Her is a delightfully creative, sweet and refreshingly original movie from Spike Jonze (Being John Malkovich, Where the Wild Things Are), and the first that he wrote himself. Boasting two great performances, one from Joaquin Phoenix, who acts entirely alone on screen for most of the film, and one from Scarlett Johansson, who in a purely vocal turn, gives what’s probably the best performance of her career.
In a near future that’s the polar opposite of most depressing, apocalyptic futures we see in the movies, we are treated to a Utopian, pastel colored Los Angeles, where high water pants are back in style and people walk around glued to their phones and operating devices, usually talking to themselves in a crowd. The tech aspect of this future is not so hard to believe, as it’s only a slight step forward from where we are now, and many will recognize the isolation that comes with constantly being wired in. The loneliness that persists in an otherwise utopian future is a fascinating idea that Jonze hooks onto, and Phoenix plays the protagonist, Theo, as a normal, friendly, sweet guy (a change from his usual eccentric characters), who’s going through a divorce and wanting desperately to connect with someone, or something.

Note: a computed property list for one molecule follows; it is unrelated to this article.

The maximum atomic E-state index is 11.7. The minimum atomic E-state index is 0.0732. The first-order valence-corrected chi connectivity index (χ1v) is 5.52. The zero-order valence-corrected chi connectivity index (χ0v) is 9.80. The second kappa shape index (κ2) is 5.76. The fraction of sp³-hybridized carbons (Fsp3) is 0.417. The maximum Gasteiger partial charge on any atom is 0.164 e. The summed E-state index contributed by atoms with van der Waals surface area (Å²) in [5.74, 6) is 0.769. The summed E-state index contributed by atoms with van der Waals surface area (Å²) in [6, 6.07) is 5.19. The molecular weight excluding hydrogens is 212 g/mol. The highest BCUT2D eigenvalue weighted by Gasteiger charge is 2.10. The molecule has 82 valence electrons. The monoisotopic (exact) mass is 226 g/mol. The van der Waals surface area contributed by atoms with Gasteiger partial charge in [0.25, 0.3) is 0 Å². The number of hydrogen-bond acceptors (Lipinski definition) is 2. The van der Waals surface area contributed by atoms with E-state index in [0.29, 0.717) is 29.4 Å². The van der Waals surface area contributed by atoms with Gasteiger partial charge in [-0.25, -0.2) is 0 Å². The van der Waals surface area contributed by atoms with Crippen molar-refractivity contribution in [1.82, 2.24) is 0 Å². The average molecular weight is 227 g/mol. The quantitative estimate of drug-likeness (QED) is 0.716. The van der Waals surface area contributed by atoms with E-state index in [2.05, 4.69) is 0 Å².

That connection comes with his new operating system, a device with high artificial intelligence named Samantha. Scarlett Johansson provides Samantha’s voice, and astoundingly with no visual or physical body to speak of, manages to create a fully formed, emotional, functioning person out of the OS. Samantha is in many ways the ideal woman for any man- funny, sympathetic, encouraging and programmed to cater to his every need- yet Jonze also gives Samantha feelings of insecurity, jealousy and her own intellectual desires, meant to make her more endearingly human and convince us that Theo and Samantha can actually develop a real relationship of sorts. It doesn’t require too much suspension of disbelief, since Samantha comes across so real (there are only a couple of moments where it crosses the line into silliness as you can’t entirely forget that she IS an operating system, after all), and Phoenix’s performance is so natural that you forget he’s acting almost entirely alone in every scene.
Her is a meditation on relationships in general, a very personal movie that brings up ideas about how people relate to each other and what makes one person suited to someone and not another. Amy Adams gives another great turn as Theo’s nerdy best friend whose own marriage is breaking up, and Rooney Mara is Theo’s bitter ex-wife who harbors resentments about the end of their relationship. The originality of the story is exciting to see unfold, along with the look and feel of the production design that fills out all the corners of the screen at all times. The movie may be a tad long, as the middle section drags a bit before ramping up at the end, taking Samantha’s journey to its logical conclusion. But this is a lovely romance and exploration of relationships, well worth seeing as one of the Oscar nominated films of the year.